The tennis court has been the underrated red carpet for nearly a century. While celebrities have been scandalous with deep V cuts and high slits for decades, the short skirts of the court have been equally shocking and alluring in the most athletic of ways. Suzanne Lenglen’s knee-length dress in 1919 shook the world of both athletics and fashion. Then in 2007, Maria Sharapova’s Swarovski crystal encrusted ensemble had a similar effect, adding an element of high fashion to the game.
Sport’s brands like Nike, Adidas, and Under Armor have started to use Tennis Opens as their own Fashion Week of sorts. In the last few years not only have the known brands stepped up their game, but a few players such as Venus Williams and Maria Sharapova have become tennis style icons. Regardless if they are wearing reputable tennis labels or sporting their own lines, they are acing both their tennis and style games on the green.
This winter has been no different with the highly anticipated Australian Open. The traditional all-white outfit mandates are now exclusively for Wimbledon, allowing for players to showcase his or her own personal style. Most of the Nike girls — Eugenee Bonchard, Madison Keys, and Petra Kvitova — wore lovely, feminine, pink numbers making Nike once again a front-runner after a few years of stylish disappointments.
One of the most memorable fashion fails was Serena Williams’ pink panther look from last year’s US Open. But Serena has made a full fashion turn around at the Australian Open. Her tennis ensemble included a cut-out back and contrasting colors that were as vibrant and powerful as they were sexy. All the things a winner should be in my opinion so it’s no wonder she took home first place.
Her sister Venus Williams has made headlines in other ways with her fashion tennis collection EleVen that is now a serious competitor for the sportswear giants. The teal and white patterned dress worn by both Venus and Jarmila Gajdosova had mixed reviews at this open, but the brand has greatly improved its reputation since the 2011 Australian Open fashion disaster.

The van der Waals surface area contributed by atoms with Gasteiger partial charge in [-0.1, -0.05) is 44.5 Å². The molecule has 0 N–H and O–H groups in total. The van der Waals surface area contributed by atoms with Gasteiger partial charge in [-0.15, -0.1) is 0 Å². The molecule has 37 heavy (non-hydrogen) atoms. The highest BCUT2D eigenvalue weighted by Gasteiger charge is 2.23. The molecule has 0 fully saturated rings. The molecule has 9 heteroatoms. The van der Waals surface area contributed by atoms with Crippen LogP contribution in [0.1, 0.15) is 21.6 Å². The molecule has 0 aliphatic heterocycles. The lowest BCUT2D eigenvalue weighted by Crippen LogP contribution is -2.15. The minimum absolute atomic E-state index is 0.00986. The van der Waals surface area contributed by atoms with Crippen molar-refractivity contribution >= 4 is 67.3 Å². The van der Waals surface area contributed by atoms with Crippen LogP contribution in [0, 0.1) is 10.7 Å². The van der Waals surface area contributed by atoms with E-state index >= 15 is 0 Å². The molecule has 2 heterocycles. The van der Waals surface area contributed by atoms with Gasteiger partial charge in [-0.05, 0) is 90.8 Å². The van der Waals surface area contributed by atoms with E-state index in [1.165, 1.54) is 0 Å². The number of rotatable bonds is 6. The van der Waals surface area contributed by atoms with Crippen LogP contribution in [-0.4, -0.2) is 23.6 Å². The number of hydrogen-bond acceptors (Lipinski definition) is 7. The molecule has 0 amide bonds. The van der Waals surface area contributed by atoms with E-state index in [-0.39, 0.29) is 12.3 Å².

Maria Sharapova may have been second place this year but she definitely wasn’t second in the fashion ranking. Sharapova looked sophisticated and graceful as always. Her red cut-out dress from her self-named Nike line was classic and a standout among the sea of neon.
Although Nike was definitely the powerhouse this season, the other brands did not disappoint. Adidas Stella McCartney was worn by many and looked amazing on everyone. Simina Halep looked stunning in a floral pastel skirt by the line. Caroline Wozniacki wore a stunning teal dress also by this designer. Finally, Ana Ivanovic wore a gorgeous Stella McCartney Adidas purple dress that helped to distract from her nightmare of a match.
The ladies are not the only ones to be making fashionable statements on the court. At the Australian Open, the men were looking clean-cut and chic. Grigor Dimitrov stood out in a black and white patterned top by Nike and won best dressed by a long shot. The usually neon Andy Murray toned it down and looked equally great in a green and black subdued but eye-catching combo.
The worlds of sports and fashion have had a relationship for centuries yet it has often been overlooked. However, within the past few years everyone has begun to take notice. Between the heavy fashion coverage at tennis opens to supermodel Karlie Kloss starring in a campaign for Nike, it will not be long before more designers go straight from showcasing their collections at London Fashion Week to showcasing them on the greens at Wimbledon.
Madison Reis is a contributing writer. Email her at firstname.lastname@example.org.